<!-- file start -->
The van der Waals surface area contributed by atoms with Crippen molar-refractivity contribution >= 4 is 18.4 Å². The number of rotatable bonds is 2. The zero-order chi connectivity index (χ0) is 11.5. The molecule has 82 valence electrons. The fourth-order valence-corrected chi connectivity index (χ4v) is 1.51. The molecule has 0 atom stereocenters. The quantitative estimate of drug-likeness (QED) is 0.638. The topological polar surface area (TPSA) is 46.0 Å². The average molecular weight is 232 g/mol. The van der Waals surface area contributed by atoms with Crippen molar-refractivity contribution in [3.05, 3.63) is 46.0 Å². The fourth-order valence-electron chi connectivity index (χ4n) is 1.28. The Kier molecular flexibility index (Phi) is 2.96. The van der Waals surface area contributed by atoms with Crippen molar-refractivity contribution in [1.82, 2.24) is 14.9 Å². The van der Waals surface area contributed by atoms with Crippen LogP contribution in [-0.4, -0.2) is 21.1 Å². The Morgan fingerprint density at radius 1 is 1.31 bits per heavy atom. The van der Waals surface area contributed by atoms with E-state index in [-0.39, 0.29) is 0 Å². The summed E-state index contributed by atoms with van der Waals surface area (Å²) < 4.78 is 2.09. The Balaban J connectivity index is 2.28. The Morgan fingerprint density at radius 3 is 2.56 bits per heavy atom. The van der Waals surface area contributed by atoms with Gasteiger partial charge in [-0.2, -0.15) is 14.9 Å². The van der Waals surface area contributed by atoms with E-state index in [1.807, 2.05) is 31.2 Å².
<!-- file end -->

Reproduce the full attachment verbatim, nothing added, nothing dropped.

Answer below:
The van der Waals surface area contributed by atoms with Crippen molar-refractivity contribution >= 4 is 18.4 Å². The number of rotatable bonds is 2. The zero-order chi connectivity index (χ0) is 11.5. The molecule has 82 valence electrons. The fourth-order valence-corrected chi connectivity index (χ4v) is 1.51. The molecule has 0 atom stereocenters. The quantitative estimate of drug-likeness (QED) is 0.638. The topological polar surface area (TPSA) is 46.0 Å². The average molecular weight is 232 g/mol. The van der Waals surface area contributed by atoms with Crippen molar-refractivity contribution in [3.05, 3.63) is 46.0 Å². The fourth-order valence-electron chi connectivity index (χ4n) is 1.28. The Kier molecular flexibility index (Phi) is 2.96. The van der Waals surface area contributed by atoms with Crippen molar-refractivity contribution in [1.82, 2.24) is 14.9 Å². The van der Waals surface area contributed by atoms with Crippen LogP contribution in [-0.4, -0.2) is 21.1 Å². The Morgan fingerprint density at radius 1 is 1.31 bits per heavy atom. The van der Waals surface area contributed by atoms with E-state index in [-0.39, 0.29) is 0 Å². The summed E-state index contributed by atoms with van der Waals surface area (Å²) < 4.78 is 2.09. The Balaban J connectivity index is 2.28. The Morgan fingerprint density at radius 3 is 2.56 bits per heavy atom. The van der Waals surface area contributed by atoms with Gasteiger partial charge in [-0.2, -0.15) is 14.9 Å². The van der Waals surface area contributed by atoms with E-state index in [1.807, 2.05) is 31.2 Å².